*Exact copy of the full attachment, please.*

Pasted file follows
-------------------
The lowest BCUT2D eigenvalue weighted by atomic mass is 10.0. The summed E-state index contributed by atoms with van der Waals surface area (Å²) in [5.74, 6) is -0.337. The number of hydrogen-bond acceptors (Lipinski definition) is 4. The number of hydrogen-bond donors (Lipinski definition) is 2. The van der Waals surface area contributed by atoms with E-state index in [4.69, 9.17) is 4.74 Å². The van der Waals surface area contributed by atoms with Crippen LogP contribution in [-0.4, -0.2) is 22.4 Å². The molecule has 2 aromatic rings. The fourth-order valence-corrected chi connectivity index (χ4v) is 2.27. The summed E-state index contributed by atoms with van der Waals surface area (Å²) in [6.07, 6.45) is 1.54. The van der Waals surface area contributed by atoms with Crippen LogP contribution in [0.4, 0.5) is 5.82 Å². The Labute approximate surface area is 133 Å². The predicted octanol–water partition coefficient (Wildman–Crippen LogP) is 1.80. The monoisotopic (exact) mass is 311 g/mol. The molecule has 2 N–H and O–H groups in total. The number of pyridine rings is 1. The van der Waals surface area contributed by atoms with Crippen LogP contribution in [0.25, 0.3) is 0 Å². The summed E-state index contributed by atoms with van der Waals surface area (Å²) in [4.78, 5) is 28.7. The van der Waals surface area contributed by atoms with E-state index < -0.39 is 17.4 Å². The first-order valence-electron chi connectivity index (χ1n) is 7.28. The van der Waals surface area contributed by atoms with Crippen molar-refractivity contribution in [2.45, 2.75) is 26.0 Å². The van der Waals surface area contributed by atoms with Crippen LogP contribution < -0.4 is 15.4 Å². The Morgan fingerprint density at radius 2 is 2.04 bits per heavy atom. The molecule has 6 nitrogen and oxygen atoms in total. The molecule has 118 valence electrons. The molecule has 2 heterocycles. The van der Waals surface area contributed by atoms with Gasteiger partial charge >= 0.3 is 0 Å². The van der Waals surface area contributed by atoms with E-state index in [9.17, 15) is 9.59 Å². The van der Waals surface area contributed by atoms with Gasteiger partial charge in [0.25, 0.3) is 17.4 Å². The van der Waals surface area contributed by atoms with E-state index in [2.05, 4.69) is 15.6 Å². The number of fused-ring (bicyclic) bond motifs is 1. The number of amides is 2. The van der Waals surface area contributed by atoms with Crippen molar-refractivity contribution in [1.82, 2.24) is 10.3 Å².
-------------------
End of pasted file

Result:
The lowest BCUT2D eigenvalue weighted by atomic mass is 10.0. The summed E-state index contributed by atoms with van der Waals surface area (Å²) in [5.74, 6) is -0.337. The number of hydrogen-bond acceptors (Lipinski definition) is 4. The number of hydrogen-bond donors (Lipinski definition) is 2. The van der Waals surface area contributed by atoms with E-state index in [4.69, 9.17) is 4.74 Å². The van der Waals surface area contributed by atoms with Crippen LogP contribution in [-0.4, -0.2) is 22.4 Å². The molecule has 2 aromatic rings. The fourth-order valence-corrected chi connectivity index (χ4v) is 2.27. The summed E-state index contributed by atoms with van der Waals surface area (Å²) in [6.07, 6.45) is 1.54. The van der Waals surface area contributed by atoms with Crippen LogP contribution in [0.4, 0.5) is 5.82 Å². The Labute approximate surface area is 133 Å². The predicted octanol–water partition coefficient (Wildman–Crippen LogP) is 1.80. The monoisotopic (exact) mass is 311 g/mol. The molecule has 2 N–H and O–H groups in total. The number of pyridine rings is 1. The van der Waals surface area contributed by atoms with Crippen LogP contribution in [0.25, 0.3) is 0 Å². The summed E-state index contributed by atoms with van der Waals surface area (Å²) in [4.78, 5) is 28.7. The van der Waals surface area contributed by atoms with E-state index < -0.39 is 17.4 Å². The first-order valence-electron chi connectivity index (χ1n) is 7.28. The van der Waals surface area contributed by atoms with Crippen molar-refractivity contribution in [2.45, 2.75) is 26.0 Å². The van der Waals surface area contributed by atoms with Crippen LogP contribution < -0.4 is 15.4 Å². The Morgan fingerprint density at radius 2 is 2.04 bits per heavy atom. The molecule has 6 nitrogen and oxygen atoms in total. The molecule has 118 valence electrons. The molecule has 2 heterocycles. The van der Waals surface area contributed by atoms with Gasteiger partial charge >= 0.3 is 0 Å². The van der Waals surface area contributed by atoms with E-state index in [9.17, 15) is 9.59 Å². The van der Waals surface area contributed by atoms with Gasteiger partial charge in [0.25, 0.3) is 17.4 Å². The van der Waals surface area contributed by atoms with E-state index in [2.05, 4.69) is 15.6 Å². The number of fused-ring (bicyclic) bond motifs is 1. The number of amides is 2. The van der Waals surface area contributed by atoms with Crippen molar-refractivity contribution in [1.82, 2.24) is 10.3 Å².